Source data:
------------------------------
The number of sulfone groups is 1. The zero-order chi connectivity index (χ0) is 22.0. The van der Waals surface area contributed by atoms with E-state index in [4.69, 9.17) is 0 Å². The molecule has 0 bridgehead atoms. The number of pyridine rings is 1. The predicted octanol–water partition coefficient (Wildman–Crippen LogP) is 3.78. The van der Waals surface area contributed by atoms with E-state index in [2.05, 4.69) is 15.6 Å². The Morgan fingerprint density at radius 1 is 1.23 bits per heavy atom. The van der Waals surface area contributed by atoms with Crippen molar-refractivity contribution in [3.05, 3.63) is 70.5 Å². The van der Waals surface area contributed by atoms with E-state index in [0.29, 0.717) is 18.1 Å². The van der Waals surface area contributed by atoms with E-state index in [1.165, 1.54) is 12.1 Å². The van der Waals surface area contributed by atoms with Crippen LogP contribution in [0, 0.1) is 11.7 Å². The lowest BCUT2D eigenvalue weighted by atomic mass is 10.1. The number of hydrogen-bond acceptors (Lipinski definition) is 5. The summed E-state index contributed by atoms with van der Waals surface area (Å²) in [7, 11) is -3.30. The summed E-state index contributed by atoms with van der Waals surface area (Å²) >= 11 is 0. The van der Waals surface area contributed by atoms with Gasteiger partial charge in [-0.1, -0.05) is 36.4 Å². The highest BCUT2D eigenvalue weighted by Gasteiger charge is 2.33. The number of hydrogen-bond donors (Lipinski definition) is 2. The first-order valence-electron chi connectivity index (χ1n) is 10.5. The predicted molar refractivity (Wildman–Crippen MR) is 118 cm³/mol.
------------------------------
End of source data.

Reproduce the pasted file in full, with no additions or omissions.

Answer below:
The number of sulfone groups is 1. The zero-order chi connectivity index (χ0) is 22.0. The van der Waals surface area contributed by atoms with E-state index in [4.69, 9.17) is 0 Å². The molecule has 0 bridgehead atoms. The number of pyridine rings is 1. The predicted octanol–water partition coefficient (Wildman–Crippen LogP) is 3.78. The van der Waals surface area contributed by atoms with E-state index in [2.05, 4.69) is 15.6 Å². The Morgan fingerprint density at radius 1 is 1.23 bits per heavy atom. The van der Waals surface area contributed by atoms with Crippen molar-refractivity contribution in [3.05, 3.63) is 70.5 Å². The van der Waals surface area contributed by atoms with E-state index in [0.29, 0.717) is 18.1 Å². The van der Waals surface area contributed by atoms with E-state index in [1.165, 1.54) is 12.1 Å². The van der Waals surface area contributed by atoms with Crippen LogP contribution in [0, 0.1) is 11.7 Å². The lowest BCUT2D eigenvalue weighted by atomic mass is 10.1. The number of hydrogen-bond acceptors (Lipinski definition) is 5. The summed E-state index contributed by atoms with van der Waals surface area (Å²) in [7, 11) is -3.30. The summed E-state index contributed by atoms with van der Waals surface area (Å²) >= 11 is 0. The van der Waals surface area contributed by atoms with Gasteiger partial charge in [-0.1, -0.05) is 36.4 Å². The highest BCUT2D eigenvalue weighted by Gasteiger charge is 2.33. The number of hydrogen-bond donors (Lipinski definition) is 2. The first-order valence-electron chi connectivity index (χ1n) is 10.5. The predicted molar refractivity (Wildman–Crippen MR) is 118 cm³/mol.